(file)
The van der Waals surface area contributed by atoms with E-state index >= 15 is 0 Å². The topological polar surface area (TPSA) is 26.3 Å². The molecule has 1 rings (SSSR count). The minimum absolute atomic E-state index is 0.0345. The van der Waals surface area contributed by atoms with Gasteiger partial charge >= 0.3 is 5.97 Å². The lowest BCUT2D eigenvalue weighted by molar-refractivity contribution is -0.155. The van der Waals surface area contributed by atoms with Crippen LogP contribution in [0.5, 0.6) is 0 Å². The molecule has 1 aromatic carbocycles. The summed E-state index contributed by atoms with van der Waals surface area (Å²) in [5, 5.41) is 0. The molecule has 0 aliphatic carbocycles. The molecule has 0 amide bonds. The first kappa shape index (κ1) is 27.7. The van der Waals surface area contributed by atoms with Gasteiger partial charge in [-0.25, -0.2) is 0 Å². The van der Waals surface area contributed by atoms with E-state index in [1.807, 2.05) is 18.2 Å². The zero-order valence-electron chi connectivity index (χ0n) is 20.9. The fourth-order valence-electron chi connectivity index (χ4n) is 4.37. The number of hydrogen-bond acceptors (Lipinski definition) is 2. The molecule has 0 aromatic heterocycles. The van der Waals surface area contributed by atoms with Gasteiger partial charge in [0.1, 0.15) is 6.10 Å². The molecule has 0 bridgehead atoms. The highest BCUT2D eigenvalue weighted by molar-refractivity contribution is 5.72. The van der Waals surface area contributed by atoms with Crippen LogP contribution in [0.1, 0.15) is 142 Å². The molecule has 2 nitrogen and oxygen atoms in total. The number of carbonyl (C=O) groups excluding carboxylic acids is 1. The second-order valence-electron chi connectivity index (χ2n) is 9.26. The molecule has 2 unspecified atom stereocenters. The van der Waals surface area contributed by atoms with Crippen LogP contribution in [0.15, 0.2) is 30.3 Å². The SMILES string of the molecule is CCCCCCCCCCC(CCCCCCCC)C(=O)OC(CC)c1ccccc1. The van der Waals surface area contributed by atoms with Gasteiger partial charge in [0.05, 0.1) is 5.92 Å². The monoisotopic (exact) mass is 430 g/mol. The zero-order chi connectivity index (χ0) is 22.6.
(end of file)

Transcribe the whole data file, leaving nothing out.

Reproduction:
The van der Waals surface area contributed by atoms with E-state index >= 15 is 0 Å². The topological polar surface area (TPSA) is 26.3 Å². The molecule has 1 rings (SSSR count). The minimum absolute atomic E-state index is 0.0345. The van der Waals surface area contributed by atoms with Gasteiger partial charge >= 0.3 is 5.97 Å². The lowest BCUT2D eigenvalue weighted by molar-refractivity contribution is -0.155. The van der Waals surface area contributed by atoms with Crippen LogP contribution in [0.5, 0.6) is 0 Å². The molecule has 1 aromatic carbocycles. The summed E-state index contributed by atoms with van der Waals surface area (Å²) in [5, 5.41) is 0. The molecule has 0 aliphatic carbocycles. The molecule has 0 amide bonds. The first kappa shape index (κ1) is 27.7. The van der Waals surface area contributed by atoms with Gasteiger partial charge in [-0.25, -0.2) is 0 Å². The van der Waals surface area contributed by atoms with E-state index in [1.807, 2.05) is 18.2 Å². The zero-order valence-electron chi connectivity index (χ0n) is 20.9. The fourth-order valence-electron chi connectivity index (χ4n) is 4.37. The number of hydrogen-bond acceptors (Lipinski definition) is 2. The molecule has 0 aromatic heterocycles. The van der Waals surface area contributed by atoms with Gasteiger partial charge in [0.1, 0.15) is 6.10 Å². The molecule has 0 bridgehead atoms. The highest BCUT2D eigenvalue weighted by molar-refractivity contribution is 5.72. The van der Waals surface area contributed by atoms with Crippen LogP contribution in [0.1, 0.15) is 142 Å². The molecule has 2 nitrogen and oxygen atoms in total. The number of carbonyl (C=O) groups excluding carboxylic acids is 1. The second-order valence-electron chi connectivity index (χ2n) is 9.26. The molecule has 2 unspecified atom stereocenters. The van der Waals surface area contributed by atoms with Crippen LogP contribution in [0.15, 0.2) is 30.3 Å². The SMILES string of the molecule is CCCCCCCCCCC(CCCCCCCC)C(=O)OC(CC)c1ccccc1. The van der Waals surface area contributed by atoms with Gasteiger partial charge in [0.05, 0.1) is 5.92 Å². The monoisotopic (exact) mass is 430 g/mol. The zero-order chi connectivity index (χ0) is 22.6.